Harry and Meghan defended by Colin Jackson as he details own experience: ‘There’s no but!’

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Colin Jackson, 54, has defended Prince Harry, 36, and Meghan Markle, 39, after their interview with Oprah Winfrey divided opinions across the world. The former sprint and hurdling athlete hit back at those who have questioned the Duke and Duchess’ claims about their negative experiences as Senior Royals before Megxit and their move to America.

During her interview, Meghan spoke to Oprah about her time as a member of the Royal Family.

The Duchess of Sussex described the Queen as being “really welcoming” in one part, however, she also discussed how she felt upset after Archie was not made a prince.

She went on to claim that there were multiple conversations and concerns about “how dark” her son’s skin colour would be before he was born.

Harry also discussed how he had been “cut off financially” by his dad Prince Charles.

Speaking in an exclusive interview with Express.co.uk, Colin insisted that based on his own past experiences, people should not tell the couple how they should feel or “try to put words into their mouths” to fit their agenda.

Colin said: “I always just basically think your perception is your reality, so I don’t know how Meghan and Harry felt, but if that’s the way they felt then that’s their reality. 

“So we can’t really look at them and go, ‘Well, that never happened then!’ If they tell you that it happened, then it happened!”

He added: “But, you know, I always simplify things when I give try and give analogies with stories, but that’s how I generally feel. 

“So if what Meghan said is how she felt, then what she said is how she felt. 


“That was genuinely how she felt at the time and who are we to say, ‘you never felt like that’?”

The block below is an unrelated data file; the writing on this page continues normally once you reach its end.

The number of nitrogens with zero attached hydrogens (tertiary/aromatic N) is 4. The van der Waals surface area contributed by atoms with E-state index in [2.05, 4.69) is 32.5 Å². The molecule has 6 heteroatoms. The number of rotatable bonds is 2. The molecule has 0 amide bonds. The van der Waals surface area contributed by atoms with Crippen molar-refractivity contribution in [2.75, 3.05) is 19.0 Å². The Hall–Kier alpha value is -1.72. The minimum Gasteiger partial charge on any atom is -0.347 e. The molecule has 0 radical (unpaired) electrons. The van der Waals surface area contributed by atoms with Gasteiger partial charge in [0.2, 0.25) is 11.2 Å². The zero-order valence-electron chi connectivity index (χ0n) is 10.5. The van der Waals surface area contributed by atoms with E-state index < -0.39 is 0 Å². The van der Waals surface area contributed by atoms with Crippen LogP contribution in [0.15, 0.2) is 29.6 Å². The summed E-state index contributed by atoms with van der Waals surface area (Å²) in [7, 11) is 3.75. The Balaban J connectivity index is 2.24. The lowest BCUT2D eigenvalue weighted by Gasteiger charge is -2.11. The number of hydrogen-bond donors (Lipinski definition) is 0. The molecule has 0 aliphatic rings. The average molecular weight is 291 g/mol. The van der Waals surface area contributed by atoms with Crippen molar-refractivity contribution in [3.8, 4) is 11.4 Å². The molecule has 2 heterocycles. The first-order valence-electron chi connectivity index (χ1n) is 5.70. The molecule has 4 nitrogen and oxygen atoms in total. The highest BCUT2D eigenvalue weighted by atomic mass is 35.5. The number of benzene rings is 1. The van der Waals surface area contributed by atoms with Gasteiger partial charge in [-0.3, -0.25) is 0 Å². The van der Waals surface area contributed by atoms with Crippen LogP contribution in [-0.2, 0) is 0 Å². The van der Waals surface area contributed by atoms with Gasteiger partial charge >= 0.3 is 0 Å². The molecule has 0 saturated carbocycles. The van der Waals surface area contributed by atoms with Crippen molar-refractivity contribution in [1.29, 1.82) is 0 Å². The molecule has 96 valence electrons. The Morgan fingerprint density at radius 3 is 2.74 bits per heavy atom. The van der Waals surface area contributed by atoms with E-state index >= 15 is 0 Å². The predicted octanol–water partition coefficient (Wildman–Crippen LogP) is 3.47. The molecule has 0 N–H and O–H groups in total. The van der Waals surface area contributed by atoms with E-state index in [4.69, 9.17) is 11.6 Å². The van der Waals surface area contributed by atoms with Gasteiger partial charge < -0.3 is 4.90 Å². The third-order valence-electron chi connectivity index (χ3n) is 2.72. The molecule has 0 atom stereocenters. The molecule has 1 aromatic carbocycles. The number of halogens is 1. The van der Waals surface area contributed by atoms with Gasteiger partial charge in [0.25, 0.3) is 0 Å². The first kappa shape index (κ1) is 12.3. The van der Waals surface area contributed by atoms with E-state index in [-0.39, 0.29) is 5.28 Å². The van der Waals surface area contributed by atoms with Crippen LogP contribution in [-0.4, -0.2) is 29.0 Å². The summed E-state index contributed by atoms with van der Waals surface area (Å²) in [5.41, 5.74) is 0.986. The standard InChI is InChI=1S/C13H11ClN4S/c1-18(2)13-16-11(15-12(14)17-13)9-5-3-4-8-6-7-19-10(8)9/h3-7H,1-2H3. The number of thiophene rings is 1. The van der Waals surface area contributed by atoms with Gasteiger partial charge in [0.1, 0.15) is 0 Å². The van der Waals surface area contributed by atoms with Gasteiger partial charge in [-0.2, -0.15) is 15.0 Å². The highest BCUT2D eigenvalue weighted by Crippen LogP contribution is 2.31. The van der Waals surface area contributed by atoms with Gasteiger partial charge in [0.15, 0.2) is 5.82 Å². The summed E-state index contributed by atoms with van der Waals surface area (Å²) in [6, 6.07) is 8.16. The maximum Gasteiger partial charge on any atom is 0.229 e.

Detailing his own experiences of discussing racism he has faced, Colin continued: “And, you know, many times in my life I’ve had people kind of tell me how I should feel or try to put words in my mouth to fit their agenda. 

“Well actually it doesn’t, you know, I’m just saying to you as I feel. 

“I’m only going to tell you how I feel about circumstances and how I feel about situations and it’s how I felt about something, and if it’s about personal racism, I can only give my side of how I felt. 

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“And somebody may come with another version saying, ‘well it wasn’t meant that way’. 

“Well that’s great, thanks for saying it wasn’t meant that way, but that’s the way I felt.”

Colin went on to say that an apology is key in situations like this.

He pointed out: “So I think, always, the art about that is recognising when people feel bad, and really trying to apologise quite quickly if you feel like ‘Oh my gosh, I really didn’t realise that was happening’. 

“Because the last thing you want to do is when you say to somebody, ‘This is how I feel about the circumstance’ and they come back with the words, ‘Yeah. But…’ There’s no but!”

Colin previously opened up about being “scarred” by racism when he was growing up in Cardiff and playing cricket.

He told SunSport: “I suffered it when I wasn’t selected for teams – and I felt it was because of the colour of my skin.

“I was 13 years old. It’s pretty obvious if you’re the captain of the school’s cricket team and five of you are going for the Welsh national trials.

“They selected four of us and left one out – and that one was me.

“I accepted that was the reason why. It’s the first time I had experienced racism in a sporting context. It was a shock.

“That’s why I chose athletics. If I crossed the line first, then I knew I’d be going on the team.

“In athletics, you’ve always seen black people perform at the highest level. It was a safe place to be. You were only judged on your performances.”

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